To continue the discussion on how I manage to write so many books and keep the quality up. Previously, I told you about my secret weapon Writer or Die.
Because in the way of Murphy's Law for writers, when you're on the tightest deadline, is when it never fails that you'll get line edits and/or galleys from other projects.
(Once I got two sets of line edits from two different publishers on the same day and they both wanted them back ASAP, and of course I was on a burn-the-midnight-oil deadline.)
To instantly transport me into the world of the story that I'm working on--whether it be first drafts, line edits or galleys--I do four things.
1) Make a collage of the book.
This includes things like pictures of the hero and heroine, the setting, their jobs, any kind of photograph that makes me think of that book. Now, with Pinterest, making collages are a snap. I have two computer. One I use for writing on, the other is my Internet computer. On the second computer, I post the collage as the screen background image. All I have to do is look over and see the story unfolding. Here's a collage from the third book in the Jubilee, Texas series, A COWBOY FOR CHRISTMAS.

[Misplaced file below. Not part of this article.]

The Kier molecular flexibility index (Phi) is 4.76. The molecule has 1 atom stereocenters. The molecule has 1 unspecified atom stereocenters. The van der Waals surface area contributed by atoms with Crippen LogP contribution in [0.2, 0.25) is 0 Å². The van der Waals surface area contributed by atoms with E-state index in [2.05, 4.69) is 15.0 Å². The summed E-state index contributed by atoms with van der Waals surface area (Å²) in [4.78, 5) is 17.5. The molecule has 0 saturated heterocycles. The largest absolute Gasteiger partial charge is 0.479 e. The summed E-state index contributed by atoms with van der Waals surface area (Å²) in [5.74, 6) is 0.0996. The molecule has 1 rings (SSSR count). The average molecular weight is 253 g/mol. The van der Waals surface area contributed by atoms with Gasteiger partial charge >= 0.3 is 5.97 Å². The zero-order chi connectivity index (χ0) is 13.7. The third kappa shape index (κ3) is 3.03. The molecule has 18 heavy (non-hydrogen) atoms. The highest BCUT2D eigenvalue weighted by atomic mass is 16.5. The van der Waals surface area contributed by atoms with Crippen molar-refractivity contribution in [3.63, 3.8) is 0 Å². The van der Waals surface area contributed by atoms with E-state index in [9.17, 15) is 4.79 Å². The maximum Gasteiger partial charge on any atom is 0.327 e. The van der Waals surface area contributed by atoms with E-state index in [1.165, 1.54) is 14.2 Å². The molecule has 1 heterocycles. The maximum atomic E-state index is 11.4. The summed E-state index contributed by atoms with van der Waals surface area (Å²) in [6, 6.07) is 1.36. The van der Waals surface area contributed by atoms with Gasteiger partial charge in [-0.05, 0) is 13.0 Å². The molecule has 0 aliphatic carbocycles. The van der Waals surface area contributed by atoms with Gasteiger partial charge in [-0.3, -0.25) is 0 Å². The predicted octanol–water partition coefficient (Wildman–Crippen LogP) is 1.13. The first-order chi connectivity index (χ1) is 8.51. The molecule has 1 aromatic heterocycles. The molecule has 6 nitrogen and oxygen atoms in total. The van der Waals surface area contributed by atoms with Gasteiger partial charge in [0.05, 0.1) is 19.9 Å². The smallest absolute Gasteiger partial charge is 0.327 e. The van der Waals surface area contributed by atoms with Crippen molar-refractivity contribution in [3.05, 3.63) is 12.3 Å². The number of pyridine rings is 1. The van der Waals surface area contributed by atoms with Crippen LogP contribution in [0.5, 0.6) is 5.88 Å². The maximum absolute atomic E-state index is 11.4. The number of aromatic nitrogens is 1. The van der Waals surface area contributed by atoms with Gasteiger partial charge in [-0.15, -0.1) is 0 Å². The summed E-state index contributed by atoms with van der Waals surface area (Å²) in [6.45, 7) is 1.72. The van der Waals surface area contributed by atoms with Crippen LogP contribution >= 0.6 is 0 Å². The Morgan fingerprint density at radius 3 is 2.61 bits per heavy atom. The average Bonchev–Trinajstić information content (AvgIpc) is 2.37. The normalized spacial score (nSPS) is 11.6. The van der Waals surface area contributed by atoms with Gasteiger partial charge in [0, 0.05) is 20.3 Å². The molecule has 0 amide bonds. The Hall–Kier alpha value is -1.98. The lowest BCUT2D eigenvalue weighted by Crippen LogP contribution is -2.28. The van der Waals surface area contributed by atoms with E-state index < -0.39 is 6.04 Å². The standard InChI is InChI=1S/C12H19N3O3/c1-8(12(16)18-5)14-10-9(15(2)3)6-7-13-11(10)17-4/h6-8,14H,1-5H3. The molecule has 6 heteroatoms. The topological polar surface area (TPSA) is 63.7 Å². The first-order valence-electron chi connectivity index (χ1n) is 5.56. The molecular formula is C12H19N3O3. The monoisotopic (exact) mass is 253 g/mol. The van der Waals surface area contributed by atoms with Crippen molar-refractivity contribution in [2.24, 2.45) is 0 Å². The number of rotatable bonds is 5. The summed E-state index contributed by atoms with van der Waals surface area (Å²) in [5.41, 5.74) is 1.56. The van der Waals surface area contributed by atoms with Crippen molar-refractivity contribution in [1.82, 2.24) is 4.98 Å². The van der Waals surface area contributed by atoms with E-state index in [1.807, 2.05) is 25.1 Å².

2) Make a play list
I make a play list for the book like a movie sound track. Right now I use playlist.com, although the site is starting to become problematic. Chose songs that fit the book, not songs you love. Remember, you're becoming these characters. I arrange the sounds to coincide with the plot. Happy songs in the falling-in-love stage, sad songs for the dark moment. While I write the book, I listen to the playlist. I used to think I could not write to music, but I broke myself of that and it's added a rich layer to creating my stories (plus it makes writing more fun) and whenever I hear those tunes, I'm reminded of the book.
3) Pick a scent
I pick a scent that represents the story (usually, it's thematic) and I buy a candle that represents that scent. I'm a big fan of Yankee Candles. I light the candle and smell the story. If you're sensitive to scents, obviously, you can't do this one, but it is a great way to pull you into the story.
4) Assemble a collection
Assemble things that remind you of the book and put them around you. If you're writing a book set on the coast, put seashells on your desk. If your hero is a high powered executive, put executive toys on your desk. If there's bees in your book, put a jar of honeycomb honey where you can see it.
When crafting your next book take times to do one of these (or all of them.) It will pay off in big dividends. Plus, it's just plain fun and creates a special memory for you of when you were writing the story.